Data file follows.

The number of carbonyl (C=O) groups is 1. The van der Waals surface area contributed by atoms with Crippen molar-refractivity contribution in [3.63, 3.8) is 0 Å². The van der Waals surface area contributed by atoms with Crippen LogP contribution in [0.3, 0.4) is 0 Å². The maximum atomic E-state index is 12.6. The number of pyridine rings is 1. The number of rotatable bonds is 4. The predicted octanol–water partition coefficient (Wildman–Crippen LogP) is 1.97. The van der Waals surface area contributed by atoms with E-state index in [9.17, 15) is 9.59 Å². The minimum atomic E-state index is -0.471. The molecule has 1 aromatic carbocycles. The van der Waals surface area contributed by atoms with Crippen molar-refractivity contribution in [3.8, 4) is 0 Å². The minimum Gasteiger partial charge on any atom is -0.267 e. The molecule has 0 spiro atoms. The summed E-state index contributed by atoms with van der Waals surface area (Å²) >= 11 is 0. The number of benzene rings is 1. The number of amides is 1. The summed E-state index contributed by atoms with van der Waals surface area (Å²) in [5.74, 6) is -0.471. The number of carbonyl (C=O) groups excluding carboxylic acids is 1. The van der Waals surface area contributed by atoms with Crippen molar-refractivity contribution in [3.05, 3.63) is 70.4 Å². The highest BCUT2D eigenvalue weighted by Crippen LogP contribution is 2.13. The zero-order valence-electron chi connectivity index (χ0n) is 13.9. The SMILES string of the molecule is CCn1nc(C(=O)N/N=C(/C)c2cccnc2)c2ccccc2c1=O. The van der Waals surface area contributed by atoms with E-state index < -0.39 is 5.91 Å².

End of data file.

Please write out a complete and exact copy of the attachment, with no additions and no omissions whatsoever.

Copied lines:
The number of carbonyl (C=O) groups is 1. The van der Waals surface area contributed by atoms with Crippen molar-refractivity contribution in [3.63, 3.8) is 0 Å². The van der Waals surface area contributed by atoms with Crippen LogP contribution in [0.3, 0.4) is 0 Å². The maximum atomic E-state index is 12.6. The number of pyridine rings is 1. The number of rotatable bonds is 4. The predicted octanol–water partition coefficient (Wildman–Crippen LogP) is 1.97. The van der Waals surface area contributed by atoms with E-state index in [9.17, 15) is 9.59 Å². The minimum atomic E-state index is -0.471. The molecule has 1 aromatic carbocycles. The van der Waals surface area contributed by atoms with Crippen molar-refractivity contribution in [3.8, 4) is 0 Å². The minimum Gasteiger partial charge on any atom is -0.267 e. The molecule has 0 spiro atoms. The summed E-state index contributed by atoms with van der Waals surface area (Å²) >= 11 is 0. The number of benzene rings is 1. The number of amides is 1. The summed E-state index contributed by atoms with van der Waals surface area (Å²) in [5.74, 6) is -0.471. The number of carbonyl (C=O) groups excluding carboxylic acids is 1. The van der Waals surface area contributed by atoms with Crippen molar-refractivity contribution in [3.05, 3.63) is 70.4 Å². The highest BCUT2D eigenvalue weighted by Crippen LogP contribution is 2.13. The zero-order valence-electron chi connectivity index (χ0n) is 13.9. The SMILES string of the molecule is CCn1nc(C(=O)N/N=C(/C)c2cccnc2)c2ccccc2c1=O. The van der Waals surface area contributed by atoms with E-state index < -0.39 is 5.91 Å².